• Three-dimensional grouping of power, interest and attitude [5]

Prioritizing

As it is not practical and usually unnecessary to engage with all stakeholder groups with the same level of intensity it is important to prioritize them in order allocate the most time and effort to the most important ones. The analysis and mapping steps, if performed correctly, would lead to a shorted list of stakeholders based on a set of criteria. Furthermore groups of stakeholders can be formed at this stage that require the same form of engagement. Finally the importance of the selection of the right set of criteria at a given time should also be stressed.

Stakeholder engagement

Once the stakeholders have been identified, analyzed and prioritized the next step is the formulation strategies and action plans in order to optimally engage with them. The level of engagement as well as the choice of strategy, depends on how important each stakeholder is for the success of the change program. Considering that four “high level” strategies for managing stakeholder can be identified [6] [7]:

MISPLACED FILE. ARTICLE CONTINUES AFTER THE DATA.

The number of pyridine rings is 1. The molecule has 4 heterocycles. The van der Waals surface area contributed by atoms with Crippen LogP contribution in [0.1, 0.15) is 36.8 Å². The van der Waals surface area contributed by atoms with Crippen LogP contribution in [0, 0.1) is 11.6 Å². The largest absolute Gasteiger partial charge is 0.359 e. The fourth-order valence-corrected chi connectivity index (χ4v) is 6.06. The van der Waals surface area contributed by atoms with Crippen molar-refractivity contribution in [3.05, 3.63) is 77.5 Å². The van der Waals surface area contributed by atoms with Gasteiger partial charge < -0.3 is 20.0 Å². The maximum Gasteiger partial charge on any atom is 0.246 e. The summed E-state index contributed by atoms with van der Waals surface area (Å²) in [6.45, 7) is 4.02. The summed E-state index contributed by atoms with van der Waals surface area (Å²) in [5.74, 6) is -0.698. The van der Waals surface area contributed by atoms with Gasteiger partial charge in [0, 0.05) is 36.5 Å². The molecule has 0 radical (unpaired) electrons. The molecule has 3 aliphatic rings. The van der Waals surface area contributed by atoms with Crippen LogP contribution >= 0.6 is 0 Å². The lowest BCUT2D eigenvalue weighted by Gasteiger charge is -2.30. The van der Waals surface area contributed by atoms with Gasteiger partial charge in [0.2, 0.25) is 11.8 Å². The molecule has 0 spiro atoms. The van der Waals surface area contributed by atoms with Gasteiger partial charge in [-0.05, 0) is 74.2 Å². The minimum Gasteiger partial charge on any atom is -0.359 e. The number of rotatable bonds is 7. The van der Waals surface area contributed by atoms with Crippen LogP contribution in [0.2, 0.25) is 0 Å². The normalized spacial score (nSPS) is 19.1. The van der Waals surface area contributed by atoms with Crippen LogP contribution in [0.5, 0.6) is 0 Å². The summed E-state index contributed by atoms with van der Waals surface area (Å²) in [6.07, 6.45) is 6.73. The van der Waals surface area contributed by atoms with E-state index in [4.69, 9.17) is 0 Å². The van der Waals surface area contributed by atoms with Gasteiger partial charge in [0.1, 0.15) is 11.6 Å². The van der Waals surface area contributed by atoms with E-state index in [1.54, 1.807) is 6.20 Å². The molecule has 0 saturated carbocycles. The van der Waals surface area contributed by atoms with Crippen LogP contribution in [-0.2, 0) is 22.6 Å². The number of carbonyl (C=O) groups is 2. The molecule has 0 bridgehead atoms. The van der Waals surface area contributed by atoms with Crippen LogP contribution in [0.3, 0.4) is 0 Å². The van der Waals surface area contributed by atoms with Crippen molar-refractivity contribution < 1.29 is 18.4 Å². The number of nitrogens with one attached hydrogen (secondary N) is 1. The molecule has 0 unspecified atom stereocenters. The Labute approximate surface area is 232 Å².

• Being Proactive: actively engaging with stakeholders and trying to resolve any issues they might face
  • Accommodating: trying to deal with stakeholder issues without engaging as actively as in the proactive strategy
  • Defending: doing the minimum in order to accommodate the stakeholder issues
  • Ignoring: or refusing to address the stakeholder issues because they are considered as unimportant for the success of the program


Stakeholder mapping is also utilized in order to decide on engagement strategies. Perhaps, the most widely used application of a stakeholder mapping tool deploys the power/influence – interest grid and categorizes the stakeholders in the following four groups with their respective engagement strategies[8]:

  • High Power High Interest: Those stakeholders are the “key players” thus they should be a top priority and managed closely. If an organization falls into this category possible beneficial engagement tactics could include some sort of partnership or collaboration.